Umlauts and Lederhosen

Riesling enjoys a lot of praise and attention, especially in the wine geek/sommelier circles of the wine world.  Honestly, I've never personally connected to the grape though many of the cool kids will quickly make sure you know that they LOVE riesling. 

 

For sure I understand that there are great wines made of the riesling grape, that it does have the ability to translate 'terroir' into substance, but if I look at my personal collection at home or what I reach for off the shelf here in the shop to recommend, riesling almost never is my first choice.

 

So why am I telling you this?  Why are we pouring German and Austrian rieslings (and a couple other things) if they don't inspire?  Well, honestly...these few wines DO indeed inspire us.  They leave us feeling fresh, light and more connected with this grape then ever.  Frankly, as usual, it has to do with the producers of these wines, how they are making them and their perspective on this 'super grape'. 

 

If you're already a riesling fan this is a great tasting to attend.  But especially if you're a reluctant (like me) riesling skeptic this tasting is NECESSARY to attend.  Don't miss it! 

 

Oh, and also, we have a TON of great events coming up, please see the side bar and mark you calendars! 

 

The What's So Special About Riesling Grown on Slate Lineup:

 

Hofgut Falkenstein, Riesling Sekt (Brut),  Mosel, Germany $35 (limited)

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Hofgut Falkenstein, Riesling Auslese, Krettnacher Euchariusber,$25

 

The wines from this very traditional producer in the Saar are what really sparked this tasting all together.  We are pouring two, a rare sekt or sparkling wine and a delicate auslese. I'm going to essentially hand this over to Lars Carlberg for details, he's a guy we listen to when it comes to riesling (check out his website for some of the best information available):

 

"Erich Weber of Hofgut Falkenstein makes ultra-traditional, mostly dry-tasting Saar Rieslings. He likes to call himself "Winzer Weber." Winzer is German for winegrower. In other words, the emphasis is on the work in his vineyards. With his tan and rugged face, he looks the part, too.

Erich ferments exclusively with wild yeasts in old wooden casks in a deep, cool cellar, and most of his wines end up either naturally dry (trocken) or off-dry (feinherb). Falkenstein, therefore, is one of the rare Saar producers that specializes in distinctive, bracing, light, dry Rieslings, bottled traditionally by the cask."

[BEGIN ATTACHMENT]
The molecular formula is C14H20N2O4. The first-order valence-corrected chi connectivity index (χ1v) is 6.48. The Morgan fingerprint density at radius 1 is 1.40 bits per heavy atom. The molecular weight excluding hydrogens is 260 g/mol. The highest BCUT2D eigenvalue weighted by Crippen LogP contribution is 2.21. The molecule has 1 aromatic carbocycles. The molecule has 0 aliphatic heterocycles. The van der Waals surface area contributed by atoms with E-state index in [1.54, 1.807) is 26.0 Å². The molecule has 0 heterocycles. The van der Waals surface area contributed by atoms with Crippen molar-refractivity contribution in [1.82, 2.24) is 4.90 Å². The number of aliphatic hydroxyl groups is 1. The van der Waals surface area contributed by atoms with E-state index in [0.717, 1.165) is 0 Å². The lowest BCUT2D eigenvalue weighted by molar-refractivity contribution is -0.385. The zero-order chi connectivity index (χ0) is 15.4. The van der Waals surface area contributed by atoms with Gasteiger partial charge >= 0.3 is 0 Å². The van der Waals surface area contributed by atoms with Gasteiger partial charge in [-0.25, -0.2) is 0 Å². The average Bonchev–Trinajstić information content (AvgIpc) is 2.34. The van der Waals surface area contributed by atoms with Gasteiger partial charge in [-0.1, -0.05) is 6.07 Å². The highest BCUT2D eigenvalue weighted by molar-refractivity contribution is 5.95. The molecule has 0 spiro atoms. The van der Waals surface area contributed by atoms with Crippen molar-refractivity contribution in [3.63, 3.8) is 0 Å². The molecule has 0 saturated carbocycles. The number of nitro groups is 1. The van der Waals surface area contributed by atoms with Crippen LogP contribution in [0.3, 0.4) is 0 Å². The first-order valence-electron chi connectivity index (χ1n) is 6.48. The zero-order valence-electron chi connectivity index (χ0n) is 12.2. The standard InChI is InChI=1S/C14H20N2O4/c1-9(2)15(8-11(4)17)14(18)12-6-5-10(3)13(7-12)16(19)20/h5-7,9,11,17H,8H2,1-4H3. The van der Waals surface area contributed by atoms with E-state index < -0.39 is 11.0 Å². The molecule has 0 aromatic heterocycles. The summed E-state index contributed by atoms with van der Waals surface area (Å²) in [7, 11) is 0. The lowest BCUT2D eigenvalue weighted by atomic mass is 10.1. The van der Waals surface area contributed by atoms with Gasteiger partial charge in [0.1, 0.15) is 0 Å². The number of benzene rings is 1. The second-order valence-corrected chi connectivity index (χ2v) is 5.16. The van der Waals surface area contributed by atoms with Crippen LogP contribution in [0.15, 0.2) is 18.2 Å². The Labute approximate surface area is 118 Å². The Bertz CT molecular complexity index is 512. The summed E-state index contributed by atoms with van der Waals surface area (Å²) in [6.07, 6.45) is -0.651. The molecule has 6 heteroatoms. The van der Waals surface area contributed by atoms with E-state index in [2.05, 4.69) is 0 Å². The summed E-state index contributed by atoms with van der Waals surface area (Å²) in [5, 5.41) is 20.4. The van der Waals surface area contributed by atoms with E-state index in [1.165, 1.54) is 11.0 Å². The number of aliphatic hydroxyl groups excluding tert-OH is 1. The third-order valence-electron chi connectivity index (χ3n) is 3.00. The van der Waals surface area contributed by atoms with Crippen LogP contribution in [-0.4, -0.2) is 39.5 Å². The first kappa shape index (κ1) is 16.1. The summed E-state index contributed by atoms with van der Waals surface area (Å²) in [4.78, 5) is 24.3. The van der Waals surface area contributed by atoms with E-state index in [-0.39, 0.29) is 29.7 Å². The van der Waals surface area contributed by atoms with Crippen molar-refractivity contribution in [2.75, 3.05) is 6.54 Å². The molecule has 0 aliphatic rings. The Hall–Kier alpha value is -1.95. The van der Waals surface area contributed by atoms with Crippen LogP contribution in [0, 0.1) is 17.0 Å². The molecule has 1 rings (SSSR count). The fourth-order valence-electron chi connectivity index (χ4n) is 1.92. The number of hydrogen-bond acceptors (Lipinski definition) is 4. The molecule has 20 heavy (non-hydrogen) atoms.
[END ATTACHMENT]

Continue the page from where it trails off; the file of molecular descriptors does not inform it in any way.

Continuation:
Stein, Blauschiefer, Riesling Trocken, Mosel $20

An insane value this wine from Stein, a top notch producer that doesn't get much play up here in Boston, made us stand up and respect the grape just a little more.  Blauschiefer means blue slate, the kind that these impossibly old vines cling to in the Middlemosel.  This is truly dry yet balanced, telling of the concentrated 2012 vintage. 

 

Tegernseerhof, Riesling Fererspiel 'Terrassen', Wachau, Austria $20

The contrast between German and Austrian riesling could not be more palpable as when you taste this directly after a flight of elegant yet dry-ish German wines. The Austrian's have a penchant towards power, tension and depth, especially in the Wachau.  Steep terraced vineyards, soaring summer temperatures and brittle limestone soils all add up to a completely different, all together wonderful style.  We've loved the Tegernseerhof wines for a long time, ask Katie about her visit there last spring!

 

Paul D, Zweigelt, Wagram, Austria $15

Make no mistake, liters of zweigelt are a dime a dozen these days.  Finding one that's honestly made, tastes like pure wine and have no additives?  That's where it gets tricky.  This is a taverna classic, bright and fresh with a gentle peppery quality and brambly friut, an excellent vintage and great value of course.

 

Netzle, Carnuntum Cuvee, Carnuntum, Austria $23

Netzle tends to go for the deeper more concentrated style of red wine that is quite popular in the southeast of Austria.  Here red grapes can get quite ripe and they have also added some Bordeaux varieties to the mix (cabernet, merlot, etc) to go along with their zweigelt and blaufrankish.  Quintessential autumn wine that even the classic California drinker would appreciate.



Comments on this post (1 comment)

  • Margine says...

    I also buy things for the pgcaaking, though I suppose most consumers do, even if designers do it more that most. But for some reason, I have never been able to take wine in modern pgcaaking seriously. I’m not really a connoisseur, maybe it’s just that I equate wine with 18th century French country side.BTW their font/typography used for chill & unwind on their site reminds me a little too much of Vitamin Water.

    On December 28, 2015

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